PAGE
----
Conflicting money views mean 1 in 3 baby boomers are reluctant to leave an inheritance

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Research has found that older generations worry about leaving money to children or grandchildren because of different views about money. Generational differences can make inheritance planning more complex, but there are things you can do to improve your peace of mind. 

According to a survey from abrdn, 32% of baby boomers are reluctant to pass on wealth to someone with a different attitude to money. 

Across the entire population, people prioritise making financial sacrifices for their future wellbeing rather than spending to achieve short-term goals. However, younger generations are more likely to focus on the here and now.

39% of Generation Z, who are aged under 23, are more likely to make financial decisions to enjoy their life now, instead of putting money away for the future. As many in this generation are unlikely to have large financial responsibilities, such as a mortgage or raising a family, the short-term outlook isn’t surprising.  

In contrast, just 22% of baby boomers take a short-term outlook, and perhaps had a very different approach to money when they were younger than Generation Z.

So, different attitudes to money could mean you have concerns about passing on your wealth to younger family members. With 90% of people planning to pass on money during their lifetime or through an inheritance, it’s something many people will need to consider. 

Here are four things you can do that could put your mind at ease. 

1. Speak to your family

If you have concerns, your first step should be to speak to your family.

While it may seem they spend money frivolously, perhaps they have a savings account, investment portfolio, or are contributing to a pension that you don’t know about. Your concerns could be based on a snapshot of their financial habits, rather than the bigger picture. 

A chat about money could also highlight some of their long-term goals that you may want to help with, such as buying property or furthering their education. 

A conversation could help them create a long-term financial plan too. Research from Zoopla found that 6 in 10 people are relying on an inheritance to move, upgrade their home, or pay off their mortgage. Yet, just 30% have talked to their parents. It could mean some families are making unrealistic plans based on an expected inheritance they may not receive.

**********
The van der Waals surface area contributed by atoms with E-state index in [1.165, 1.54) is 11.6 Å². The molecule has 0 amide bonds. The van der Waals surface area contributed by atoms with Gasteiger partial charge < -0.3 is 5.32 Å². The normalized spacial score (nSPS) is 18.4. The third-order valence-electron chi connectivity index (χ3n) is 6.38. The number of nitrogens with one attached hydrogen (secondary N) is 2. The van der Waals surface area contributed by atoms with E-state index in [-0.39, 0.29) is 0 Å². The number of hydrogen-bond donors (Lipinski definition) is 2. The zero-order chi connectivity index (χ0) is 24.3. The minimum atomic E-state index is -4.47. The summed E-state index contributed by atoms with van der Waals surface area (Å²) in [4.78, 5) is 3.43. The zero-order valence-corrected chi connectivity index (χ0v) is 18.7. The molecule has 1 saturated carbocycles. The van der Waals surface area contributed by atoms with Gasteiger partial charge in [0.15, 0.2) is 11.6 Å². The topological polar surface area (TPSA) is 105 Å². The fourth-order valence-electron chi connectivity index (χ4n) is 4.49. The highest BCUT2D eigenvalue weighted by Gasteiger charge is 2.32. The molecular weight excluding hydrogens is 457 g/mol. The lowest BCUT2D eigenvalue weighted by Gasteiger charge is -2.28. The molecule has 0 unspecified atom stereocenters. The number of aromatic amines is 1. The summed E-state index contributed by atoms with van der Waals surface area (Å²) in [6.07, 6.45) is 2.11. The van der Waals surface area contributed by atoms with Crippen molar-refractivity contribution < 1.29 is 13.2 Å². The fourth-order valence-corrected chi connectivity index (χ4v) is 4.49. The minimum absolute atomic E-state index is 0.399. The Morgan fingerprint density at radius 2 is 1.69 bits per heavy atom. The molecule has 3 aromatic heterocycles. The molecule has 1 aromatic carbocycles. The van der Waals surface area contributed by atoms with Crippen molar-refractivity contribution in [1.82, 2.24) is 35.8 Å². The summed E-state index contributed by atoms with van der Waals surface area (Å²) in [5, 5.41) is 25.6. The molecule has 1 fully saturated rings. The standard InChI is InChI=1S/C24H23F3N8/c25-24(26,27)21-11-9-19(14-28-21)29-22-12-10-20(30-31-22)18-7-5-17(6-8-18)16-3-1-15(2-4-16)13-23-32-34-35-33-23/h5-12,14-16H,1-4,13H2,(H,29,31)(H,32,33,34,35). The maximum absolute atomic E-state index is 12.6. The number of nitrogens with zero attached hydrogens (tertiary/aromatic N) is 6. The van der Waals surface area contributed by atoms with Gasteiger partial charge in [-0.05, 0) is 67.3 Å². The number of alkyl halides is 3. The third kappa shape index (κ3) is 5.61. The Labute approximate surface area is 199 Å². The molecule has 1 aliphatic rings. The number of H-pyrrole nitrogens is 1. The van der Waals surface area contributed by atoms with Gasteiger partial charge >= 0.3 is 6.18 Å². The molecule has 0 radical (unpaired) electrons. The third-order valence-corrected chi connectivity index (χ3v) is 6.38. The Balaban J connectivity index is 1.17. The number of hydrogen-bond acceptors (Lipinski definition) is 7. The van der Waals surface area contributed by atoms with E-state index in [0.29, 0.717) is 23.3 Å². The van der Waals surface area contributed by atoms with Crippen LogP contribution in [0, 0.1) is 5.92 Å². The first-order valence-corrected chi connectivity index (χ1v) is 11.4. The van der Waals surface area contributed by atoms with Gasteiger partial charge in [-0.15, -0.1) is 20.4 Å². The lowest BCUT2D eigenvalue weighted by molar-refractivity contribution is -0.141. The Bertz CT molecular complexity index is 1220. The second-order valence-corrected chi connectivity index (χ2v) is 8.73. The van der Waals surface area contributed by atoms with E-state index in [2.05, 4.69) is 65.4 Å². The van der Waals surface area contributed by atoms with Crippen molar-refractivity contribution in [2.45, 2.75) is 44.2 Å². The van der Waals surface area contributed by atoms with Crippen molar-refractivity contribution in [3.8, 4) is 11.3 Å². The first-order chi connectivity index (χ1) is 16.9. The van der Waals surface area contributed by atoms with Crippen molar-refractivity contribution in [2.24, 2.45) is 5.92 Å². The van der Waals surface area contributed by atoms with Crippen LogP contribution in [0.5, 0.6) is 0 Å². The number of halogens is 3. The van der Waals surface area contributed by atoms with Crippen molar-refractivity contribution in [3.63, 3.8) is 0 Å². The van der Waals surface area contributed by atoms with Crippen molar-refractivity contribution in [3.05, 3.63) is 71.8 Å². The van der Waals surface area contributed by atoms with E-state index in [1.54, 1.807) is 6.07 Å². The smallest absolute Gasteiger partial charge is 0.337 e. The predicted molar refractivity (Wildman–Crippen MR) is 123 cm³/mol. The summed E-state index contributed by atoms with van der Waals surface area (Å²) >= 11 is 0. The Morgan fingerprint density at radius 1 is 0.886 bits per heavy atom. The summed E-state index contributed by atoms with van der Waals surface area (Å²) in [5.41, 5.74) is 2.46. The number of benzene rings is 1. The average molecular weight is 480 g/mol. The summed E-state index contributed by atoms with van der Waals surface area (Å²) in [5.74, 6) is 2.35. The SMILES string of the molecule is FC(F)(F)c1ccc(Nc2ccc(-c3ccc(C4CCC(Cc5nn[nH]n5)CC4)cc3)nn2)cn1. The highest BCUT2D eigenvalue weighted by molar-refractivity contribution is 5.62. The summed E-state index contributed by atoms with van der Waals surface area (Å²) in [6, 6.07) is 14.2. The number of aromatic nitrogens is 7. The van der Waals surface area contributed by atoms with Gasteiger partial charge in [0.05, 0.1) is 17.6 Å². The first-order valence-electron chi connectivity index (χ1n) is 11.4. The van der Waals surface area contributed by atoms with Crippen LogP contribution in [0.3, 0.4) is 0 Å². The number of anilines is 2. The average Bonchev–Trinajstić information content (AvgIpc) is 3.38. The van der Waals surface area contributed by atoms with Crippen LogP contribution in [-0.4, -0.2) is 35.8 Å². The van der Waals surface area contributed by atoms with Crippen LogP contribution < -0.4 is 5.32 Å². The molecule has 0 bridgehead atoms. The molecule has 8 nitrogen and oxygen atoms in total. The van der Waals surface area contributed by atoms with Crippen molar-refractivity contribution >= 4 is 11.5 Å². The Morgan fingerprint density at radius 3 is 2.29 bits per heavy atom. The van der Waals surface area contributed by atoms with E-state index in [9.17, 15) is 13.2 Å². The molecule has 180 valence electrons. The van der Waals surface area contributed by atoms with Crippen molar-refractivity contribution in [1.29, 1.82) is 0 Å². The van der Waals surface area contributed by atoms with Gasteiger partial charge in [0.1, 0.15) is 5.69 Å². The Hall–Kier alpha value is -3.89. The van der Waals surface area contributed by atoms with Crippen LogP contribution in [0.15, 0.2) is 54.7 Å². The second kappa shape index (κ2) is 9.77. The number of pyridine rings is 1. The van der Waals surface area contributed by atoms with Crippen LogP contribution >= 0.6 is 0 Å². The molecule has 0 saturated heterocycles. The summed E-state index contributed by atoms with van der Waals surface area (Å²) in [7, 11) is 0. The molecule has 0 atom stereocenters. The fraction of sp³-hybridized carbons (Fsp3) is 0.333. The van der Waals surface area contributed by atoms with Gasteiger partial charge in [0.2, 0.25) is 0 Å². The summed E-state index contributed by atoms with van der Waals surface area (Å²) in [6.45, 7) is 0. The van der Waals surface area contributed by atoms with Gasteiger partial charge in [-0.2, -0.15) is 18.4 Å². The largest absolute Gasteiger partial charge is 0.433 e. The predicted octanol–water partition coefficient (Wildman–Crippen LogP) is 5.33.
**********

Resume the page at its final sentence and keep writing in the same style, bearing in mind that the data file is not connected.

2. Pass on wealth during your lifetime

More than half of people plan to pass on wealth during their lifetime, the abrdn survey found. 

This could give you greater control over how it’s used. For instance, you may decide to gift a property deposit, but hold on to the money until your child or grandchild has exchanged contracts. It also provides an opportunity to tell them how you’d like them to use the money and why, so they can understand your point of view. 

Remember to consider your own long-term financial security if you want to make gifts during your lifetime.

3. Use a trust

A trust means you can put money or assets aside for someone and set out how and when they can be used. 

You would name a trustee, who would be responsible for managing the assets in line with your wishes and on behalf of the beneficiary. You can name more than one trustee if you choose to. 

A trust is often used to pass on assets to children or vulnerable adults, but they can be useful for protecting wealth for future generations too. You may, for instance, state the beneficiary cannot access the assets held in the trust until they are 25. Or that the beneficiary can receive an income from the assets in the trust, but not manage the assets. 

You can use a trust to pass on assets during your lifetime or when you pass away.

Trusts can be complex, so seeking legal advice to ensure it achieves your aims could be useful. 

4. Involve them in the financial planning process

Involving the next generation in the financial planning process could help put your mind at ease and support long-term goals in your family. In fact, the abrdn research found that 87% of financial planners also have a relationship with their clients’ children or grandchildren. 

Involving your family in your financial plan doesn’t have to mean they know all the details; you can choose what you share. 

If you’d like to talk about passing on wealth to younger generations and helping them improve their long-term financial security, please get in touch.  

Please note:

This blog is for general information only and does not constitute advice. The information is aimed at retail clients only.

The Financial Conduct Authority does not regulate estate planning or trusts.